Again, Do you now earnestly spent unprofitably; if the talents, seek for the enlightening, sancti- and privileges, and opportunities fying, strengthening, and consol- you have enjoyed, have been ing influence of the Holy Spirit? neglected or misapplied; surely Every discovery of your true cha- it becomes you to labour earnestly racter as a sinner must be ac- to improve what still remains. Encompanied with an increasing deavour, therefore, solemnly to resense and feeling of your blind- view your past lives, that the reness, ignorance, weakness, and collection of your defects and mispollution. If, therefore, you have takes may excite to greater deduly considered your past ways, grees of diligence and industry; you will welcome in an especial that the weakness of your former remanner that promise of the Father, solutions may
you to lay hold which the Saviour gave to his dis- more firmly on the divine strength; ciples shortly before his removal, that you may no longer halt bethat he would send another Com- tween two opinions, or attempt to forter who should abide with them unite that which the word of God for ever. Every fresh discovery of declares is impossible, the service the evils of your own heart, every of God and the service of the day's experience of the temptations world. Choose your part with sewith which you are assaulted, will riousness and consideration; but compel you to feel more and more choose with decision and determithe need you have of his divine nation. If the Lord be God, grace, and will lead you to seek serve him; if Baal, then him.” But more earnestly that it may be while you determine that no earthly vouchsafed.
consideration shall induce you to If such is the case with you; neglect the only way of
and if you are indeed deeply humbled safety through the Redeemer's under a sense of sin-truly peni- blood; strive also against that luketent on account of your past trans- warm spirit, that spirit of conformgressions-earnestly desiring mercy ity to the world, which so fatally through the sacrifice of Jesus Christ destroys the comfort and impedes -habitually seeking for the influ- the progress of many professing ences of the Holy Spirit-we may Christians. Be more careful and well congratulate you on that good circumspect in the use of the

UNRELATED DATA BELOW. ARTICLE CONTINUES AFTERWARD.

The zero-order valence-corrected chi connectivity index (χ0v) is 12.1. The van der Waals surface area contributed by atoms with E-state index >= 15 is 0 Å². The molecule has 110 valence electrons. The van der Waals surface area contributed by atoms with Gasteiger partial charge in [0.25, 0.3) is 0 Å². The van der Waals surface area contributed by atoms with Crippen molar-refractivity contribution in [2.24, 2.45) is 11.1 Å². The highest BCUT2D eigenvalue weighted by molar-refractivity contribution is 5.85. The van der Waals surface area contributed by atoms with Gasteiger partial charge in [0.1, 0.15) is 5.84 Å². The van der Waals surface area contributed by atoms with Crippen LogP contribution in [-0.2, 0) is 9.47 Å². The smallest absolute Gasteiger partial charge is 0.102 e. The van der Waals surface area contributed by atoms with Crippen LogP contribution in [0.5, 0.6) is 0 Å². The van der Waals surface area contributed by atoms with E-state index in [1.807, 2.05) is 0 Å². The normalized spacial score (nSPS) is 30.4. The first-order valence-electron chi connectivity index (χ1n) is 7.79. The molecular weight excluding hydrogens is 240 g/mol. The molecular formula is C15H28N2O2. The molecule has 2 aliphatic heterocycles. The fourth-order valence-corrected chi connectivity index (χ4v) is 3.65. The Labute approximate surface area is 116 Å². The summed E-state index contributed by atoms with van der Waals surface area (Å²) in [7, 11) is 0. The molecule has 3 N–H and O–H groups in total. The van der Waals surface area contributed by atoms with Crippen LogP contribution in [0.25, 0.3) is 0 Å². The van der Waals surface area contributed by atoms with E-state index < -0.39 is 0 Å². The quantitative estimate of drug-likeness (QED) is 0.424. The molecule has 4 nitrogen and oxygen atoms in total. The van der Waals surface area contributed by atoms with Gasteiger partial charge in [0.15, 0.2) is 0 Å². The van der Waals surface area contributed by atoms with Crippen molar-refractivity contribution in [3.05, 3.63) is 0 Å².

means of grace. If you would met with in their shops or their buserve God effectually, you must sinesses at an early hour on every diligently wait upon him in the other day in the week, are so forordinances of his appointment; and getful of the Lord's day, that they be constant and early in your ean scarcely arrive in the house of attendance at the house of God: prayer by the noontide hour, nor be regular, that you may receive this without the sacrifice of secret the whole of that instruction which and family devotion. O rob not God vouchsafes by the voice of God of his sacred day; but begin his ministers, and that you may this year with the holy resolution, not lose those discourses which that your sabbaths shall indeed be may be more especially appropri- devoted to the divine service. ate to your state, by an unneces
Be regular and diligent in your sary absence from your place. If preparation for and attendance at you would experience true enjoy- the table of the Lord. Nothing ment in waiting upon God, be more effectually conduces to not only regular but also early growth in grace and advanceyour
attendance. You must ment in the divine life than a freseek the divine blessing by diligent quent participation of the Lord's prayer; and if the earlier parts of Supper. The great enemy of souls, the service are neglected, if there indeed, endeavours to persuade has been no confession of sin, no men that there is some lurking prayers for pardon, no calling and danger, some secret snare, in this waiting upon God, is it at all sur- divine institution; and he too often prising that
you should remain de succeeds in inducing persons to abstitute of enjoyment and consola- sent themselves, even for years totion? or that the sermons which gether, from that ordinance which you hear should be productive of is especially appointed for the little abiding benefit? Labour, strengthening and refreshing of their therefore, not only to obtain souls. But believe not him rather knowledge, but experience - not than God. Obey not his voice, merely to possess speculative, but rather than the command of Him deeply practical views of religious who said, “ Do this in rememtruth; and to come with hearts brance of me." Did the Saviour prepared for the reception of that desire your welfare when he died word which is described by the for you?- Did he not desire Saviour as the good seed of the edification when he instituted these kingdom.